These days I ride my '02 Dyna Wide Glide with a lot of other women. Some of them are fairly short in height and I have heard all manner of stories about their experiences with buying their bikes. Why it never occurred to me that anyone would have a problem finding a bike short enough for them, I have no idea. Maybe it's because I'd never ridden with a lot of different women before. The few women I'd ridden with in the past were all tall enough to choose from a wide variety of bikes, and the short ones rode with their men.

So why have I written all this, if not for your amusement? Because last night I ran across a website for the "vertically challenged" woman rider!! How cool is that? Here's that link:

Short Women Riders

With all the women riders out there, and many of them shorter than the average man or woman nowadays, it stands to reason there would be a website somewhere that supported them (d'oh!), and the problems they face with finding a suitable bike for their height.

And what do they have on this website? A list of bikes available for short women! It's not obvious where this list is, so you can surf your way directly there at this URL:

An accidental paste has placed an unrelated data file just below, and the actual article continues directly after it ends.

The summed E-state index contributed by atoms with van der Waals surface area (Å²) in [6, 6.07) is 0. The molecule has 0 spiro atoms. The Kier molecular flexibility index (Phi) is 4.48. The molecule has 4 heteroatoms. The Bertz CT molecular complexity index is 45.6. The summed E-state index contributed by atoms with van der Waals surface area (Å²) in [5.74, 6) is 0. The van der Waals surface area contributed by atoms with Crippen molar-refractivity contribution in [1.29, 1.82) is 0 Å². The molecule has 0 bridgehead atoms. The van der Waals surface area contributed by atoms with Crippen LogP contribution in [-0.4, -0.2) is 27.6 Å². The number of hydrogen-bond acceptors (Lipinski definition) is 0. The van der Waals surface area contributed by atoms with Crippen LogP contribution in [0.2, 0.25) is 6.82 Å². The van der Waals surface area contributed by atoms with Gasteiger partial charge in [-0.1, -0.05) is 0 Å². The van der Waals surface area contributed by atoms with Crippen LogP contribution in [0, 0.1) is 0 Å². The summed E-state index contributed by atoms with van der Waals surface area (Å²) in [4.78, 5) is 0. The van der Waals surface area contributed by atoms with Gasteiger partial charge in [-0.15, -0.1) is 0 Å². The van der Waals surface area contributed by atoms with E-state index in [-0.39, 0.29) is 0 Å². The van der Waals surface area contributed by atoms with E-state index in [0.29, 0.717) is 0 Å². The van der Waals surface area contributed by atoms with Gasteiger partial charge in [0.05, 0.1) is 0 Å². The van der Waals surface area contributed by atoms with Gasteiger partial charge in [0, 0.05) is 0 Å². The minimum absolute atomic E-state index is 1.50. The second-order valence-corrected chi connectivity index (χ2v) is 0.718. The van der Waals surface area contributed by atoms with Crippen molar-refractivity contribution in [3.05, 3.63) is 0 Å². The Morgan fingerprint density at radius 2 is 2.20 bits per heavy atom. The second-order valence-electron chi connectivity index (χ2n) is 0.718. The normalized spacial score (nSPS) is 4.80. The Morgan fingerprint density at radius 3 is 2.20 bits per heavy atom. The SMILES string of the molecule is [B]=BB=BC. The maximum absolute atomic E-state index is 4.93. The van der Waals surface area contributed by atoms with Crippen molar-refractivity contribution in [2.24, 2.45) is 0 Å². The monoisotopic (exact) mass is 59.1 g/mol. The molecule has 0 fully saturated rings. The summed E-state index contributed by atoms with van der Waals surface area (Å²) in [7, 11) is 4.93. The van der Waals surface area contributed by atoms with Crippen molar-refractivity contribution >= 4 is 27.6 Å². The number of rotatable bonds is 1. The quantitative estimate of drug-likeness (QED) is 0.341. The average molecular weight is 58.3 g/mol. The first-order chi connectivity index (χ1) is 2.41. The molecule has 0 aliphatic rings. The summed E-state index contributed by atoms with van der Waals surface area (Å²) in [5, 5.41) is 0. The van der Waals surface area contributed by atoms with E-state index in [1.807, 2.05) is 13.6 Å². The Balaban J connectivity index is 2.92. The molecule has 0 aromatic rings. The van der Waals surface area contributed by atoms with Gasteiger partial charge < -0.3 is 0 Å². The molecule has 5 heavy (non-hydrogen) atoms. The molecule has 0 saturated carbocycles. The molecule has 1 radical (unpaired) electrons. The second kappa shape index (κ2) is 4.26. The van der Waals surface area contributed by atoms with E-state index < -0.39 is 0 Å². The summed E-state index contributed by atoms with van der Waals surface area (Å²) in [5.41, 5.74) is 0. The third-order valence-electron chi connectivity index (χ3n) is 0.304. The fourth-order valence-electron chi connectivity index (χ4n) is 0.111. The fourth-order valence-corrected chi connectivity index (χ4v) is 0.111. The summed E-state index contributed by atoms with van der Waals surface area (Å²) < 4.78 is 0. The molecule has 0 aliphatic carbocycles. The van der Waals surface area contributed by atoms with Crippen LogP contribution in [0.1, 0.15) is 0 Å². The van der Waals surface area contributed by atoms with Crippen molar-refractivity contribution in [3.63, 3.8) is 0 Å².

Short Bike List

This list contains only metric bikes, and are categorized by rider height in inches. If you're 5'5" and over, and can sit a bike flatfooted (in boots of normal height in sole thickness), they say you're not short. If you're a short woman, and you ride a Harley, I'm sure they would love to hear how you've had it modified to fit you.

Note that they list heights for manage, and flatfooted. Manage means you can balance your bike at a stop while on your toes. My guess is, this list does not address wearing platform boots to lengthen your reach, which is employed by some women.

New and beginner riders should try a smaller bikes at first. They create the confidence needed before trying to master a larger, more powerful bike. I rode a smaller bike (physical size) for a while before moving up to a larger one. And from that one, it was a matter of simply moving up to a larger more powerful engine. Many women go for the huge bikes first, and then quit when they lose confidence.

Metric bikes in general are less expensive, and good used ones are easier to find. I would wait until you are ready for your final size and engine displacement before buying a brand new bike. Although resale values of metric bikes are improving, they still depreciate rapidly, and faster than a Harley Davidson motorcycle. The trade-off is Harley's cost more.